There’s a songwriter lurking somewhere inside you, peeking around corners, wondering if it’s safe to come out. Now it is. This course is an invitation to let your inner songwriter step into the sunlight. All it takes is a simple “yes” and you’ll be climbing that windy hill, marveling at the view.
If you haven’t written any or many songs, this course will show you an efficient, effective process for tailoring songs to express your ideas and emotions. If you have, you’ll look at your process differently, taking control of aspects of the process you may have not noticed.
The course will start by examining the tools available to you, all revolving around the essential concept of prosody. You’ll learn to use your tools to enhance your message—to work compositionally at the same time you’re developing your ideas.
You’ll be working both lyrically and musically, though musically it’s not necessary that you either read music or play an instrument. If you play, great, and you’ll be encouraged to play and record your musical responses to the assignments. If you don’t play, the course offers you a number of musical loops to work with. All you’ll have to do is sing your melodies over the loops.
Assignments will ask you to post something for peer review—sometimes lyric lines or sections, sometimes melodies, sometimes both. None of it has to be polished. The course is about writing, not performing.
Most important, you’ll have a lot of fun.
Welcome to Songwriting: Writing the Lyrics Welcome to the course! Here we will cover all the details about the course and what you'll need to know to get the most out of your experience.
The Journey of the Song By the end of this lesson, you will see how to develop your song idea so it creates an interesting journey from start to finish. You’ll understand your options developing the point of view of your song and will be introduced to the songwriter’s six best friends.
Stopping and Going By the end of this lesson, you will understand the concept of prosody as it relates to the number of lines/musical phrases in a section and to line lengths/musical phrases. You’ll create both stable and unstable line/musical groupings, using an odd or even number of lines and musical phrases. Using these tools, you’ll write a verse and chorus.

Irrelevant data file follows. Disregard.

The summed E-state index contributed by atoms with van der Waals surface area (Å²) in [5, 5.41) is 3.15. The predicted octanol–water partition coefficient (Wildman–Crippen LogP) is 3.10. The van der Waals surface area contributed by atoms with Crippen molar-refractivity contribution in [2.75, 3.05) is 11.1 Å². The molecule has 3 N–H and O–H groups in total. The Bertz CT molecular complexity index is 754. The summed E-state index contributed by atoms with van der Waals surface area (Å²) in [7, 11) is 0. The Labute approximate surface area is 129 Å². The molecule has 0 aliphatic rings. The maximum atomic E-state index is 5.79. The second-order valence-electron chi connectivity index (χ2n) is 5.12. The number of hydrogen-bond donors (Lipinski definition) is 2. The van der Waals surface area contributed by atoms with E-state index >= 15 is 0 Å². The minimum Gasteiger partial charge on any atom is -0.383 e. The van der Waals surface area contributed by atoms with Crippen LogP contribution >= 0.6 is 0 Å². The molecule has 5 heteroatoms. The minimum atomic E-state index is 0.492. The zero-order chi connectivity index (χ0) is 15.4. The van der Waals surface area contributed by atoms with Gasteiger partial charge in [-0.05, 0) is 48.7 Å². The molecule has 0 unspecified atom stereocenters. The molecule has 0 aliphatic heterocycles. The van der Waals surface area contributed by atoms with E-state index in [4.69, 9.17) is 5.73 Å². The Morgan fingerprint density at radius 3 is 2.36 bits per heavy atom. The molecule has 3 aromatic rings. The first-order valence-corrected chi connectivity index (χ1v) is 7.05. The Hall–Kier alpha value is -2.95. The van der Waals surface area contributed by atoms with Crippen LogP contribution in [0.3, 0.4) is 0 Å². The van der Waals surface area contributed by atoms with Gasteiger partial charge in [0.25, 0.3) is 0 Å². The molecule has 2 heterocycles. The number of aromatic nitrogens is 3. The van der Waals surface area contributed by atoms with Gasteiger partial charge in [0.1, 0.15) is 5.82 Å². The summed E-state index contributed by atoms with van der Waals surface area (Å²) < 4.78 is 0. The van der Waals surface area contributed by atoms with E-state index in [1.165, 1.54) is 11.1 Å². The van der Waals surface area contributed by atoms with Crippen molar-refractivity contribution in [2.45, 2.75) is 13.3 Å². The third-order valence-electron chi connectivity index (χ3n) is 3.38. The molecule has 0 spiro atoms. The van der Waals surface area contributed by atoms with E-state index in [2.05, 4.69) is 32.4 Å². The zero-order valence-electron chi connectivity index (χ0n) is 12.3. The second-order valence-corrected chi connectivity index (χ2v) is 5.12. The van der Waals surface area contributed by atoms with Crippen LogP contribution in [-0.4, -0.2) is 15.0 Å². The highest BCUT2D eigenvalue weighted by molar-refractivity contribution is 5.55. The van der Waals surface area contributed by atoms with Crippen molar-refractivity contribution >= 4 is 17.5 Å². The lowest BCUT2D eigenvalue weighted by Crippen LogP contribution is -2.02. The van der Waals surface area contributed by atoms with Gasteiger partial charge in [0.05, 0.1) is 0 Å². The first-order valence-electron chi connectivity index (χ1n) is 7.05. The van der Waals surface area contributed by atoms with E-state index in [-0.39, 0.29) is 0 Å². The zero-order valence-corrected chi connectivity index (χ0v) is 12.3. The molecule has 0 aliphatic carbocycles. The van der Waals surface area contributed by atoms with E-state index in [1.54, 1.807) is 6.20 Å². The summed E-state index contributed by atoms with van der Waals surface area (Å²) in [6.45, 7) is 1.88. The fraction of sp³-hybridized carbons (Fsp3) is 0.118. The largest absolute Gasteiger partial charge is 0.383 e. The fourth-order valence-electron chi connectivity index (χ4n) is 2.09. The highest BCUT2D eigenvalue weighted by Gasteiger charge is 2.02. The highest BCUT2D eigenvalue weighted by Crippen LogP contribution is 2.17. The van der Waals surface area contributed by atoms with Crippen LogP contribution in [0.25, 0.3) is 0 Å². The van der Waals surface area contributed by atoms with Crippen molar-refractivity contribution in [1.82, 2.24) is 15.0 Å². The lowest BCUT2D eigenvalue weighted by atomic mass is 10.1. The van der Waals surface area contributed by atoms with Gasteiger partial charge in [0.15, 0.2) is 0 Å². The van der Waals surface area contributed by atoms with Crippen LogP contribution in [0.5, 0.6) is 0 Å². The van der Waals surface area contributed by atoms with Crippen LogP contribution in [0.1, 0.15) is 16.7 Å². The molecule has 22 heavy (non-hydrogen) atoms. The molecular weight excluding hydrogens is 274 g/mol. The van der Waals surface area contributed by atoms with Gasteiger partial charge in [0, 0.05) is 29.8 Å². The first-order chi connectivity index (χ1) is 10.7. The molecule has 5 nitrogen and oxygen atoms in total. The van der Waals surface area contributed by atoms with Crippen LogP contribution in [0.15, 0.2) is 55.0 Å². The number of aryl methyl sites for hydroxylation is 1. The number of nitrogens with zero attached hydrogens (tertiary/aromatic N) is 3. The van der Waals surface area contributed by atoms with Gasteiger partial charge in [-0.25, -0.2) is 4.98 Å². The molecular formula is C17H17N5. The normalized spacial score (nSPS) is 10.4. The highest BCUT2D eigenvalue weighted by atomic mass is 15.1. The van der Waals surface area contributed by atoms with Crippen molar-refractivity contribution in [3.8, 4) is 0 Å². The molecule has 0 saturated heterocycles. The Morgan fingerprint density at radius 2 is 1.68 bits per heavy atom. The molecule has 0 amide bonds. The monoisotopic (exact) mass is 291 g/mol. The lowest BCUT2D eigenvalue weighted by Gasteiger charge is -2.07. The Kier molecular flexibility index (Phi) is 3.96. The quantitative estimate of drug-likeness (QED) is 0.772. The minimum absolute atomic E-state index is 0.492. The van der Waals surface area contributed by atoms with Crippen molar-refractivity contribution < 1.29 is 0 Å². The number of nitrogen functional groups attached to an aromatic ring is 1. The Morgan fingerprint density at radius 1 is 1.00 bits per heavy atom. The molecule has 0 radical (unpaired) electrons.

Sonic GPS—Mapping Your Song with Rhyme By the end of this lesson, you will understand the relationship of rhyme schemes to prosody. You’ll create both stable and unstable sections, using various rhyme schemes to show your ear the way to go home. Using these tools, you’ll write a new verse and chorus.
Making It Move By the end of this lesson, you will understand language rhythms—the difference between stressed and unstressed syllables and how to put rhythm in your lines, preparing them to join into the dance with musical rhythm. Using these tools, you’ll put last week’s verse and chorus to music.
Writing the Song In this lesson, you’ll select a new song title and create a worksheet to help develop your ideas. You’ll write your lyric and set it to music, matching your lyric rhythms to melodic rhythms. You’ll create a melody, using stable and unstable notes to support your ideas.
Crossing the Finished Line By the end of this lesson, you will understand the role of phrasing to create the body language of your song, using the relationship of your phrases to musical downbeats to create stability or instability. Then you’ll put the finishing touches on your song from lesson 5.
Great lectures, informative, engaging. I took this course last spring and several months later I still have many of Pat's insights in the front of my consciousness. The peer review process was a bit discouraging after having completed a much better peer-review experience in ModPo, but I stuck with the course anyway and was glad that I did. The course will give you a deeper insight in to the making of music and of poetry, the length of lines, the number of lines in a stanza, rhythms and rhymes, and how all that affects the listener. Definitely one of my top course choices.
Fantastic presentation, fantastic content, makes it easier to write good songs, and to tell if a song is good and know how to improve one. Should be called a lyrics course, it's really not about melody, although you need to be able to record somehow even if just yourself speaking over a downloadable drum loop.
The peer review rubric was deeply flawed in ways that seemed to encourage low grades but the prof is aware of that and was already testing improvement ideas on the last peer project.
This course has great content and a talented, engaging instructor. However, it has the worst deployment of peer evaluation that I have yet seen on Coursera. In my view, though the content is ready for prime time, the poor mechanical performance means that this course should be taken back to the woodshed and reworked.
Students who want useful feedback will greatly benefit from forming local or virtual groups to exchange the week's assignments and provide one another with feedback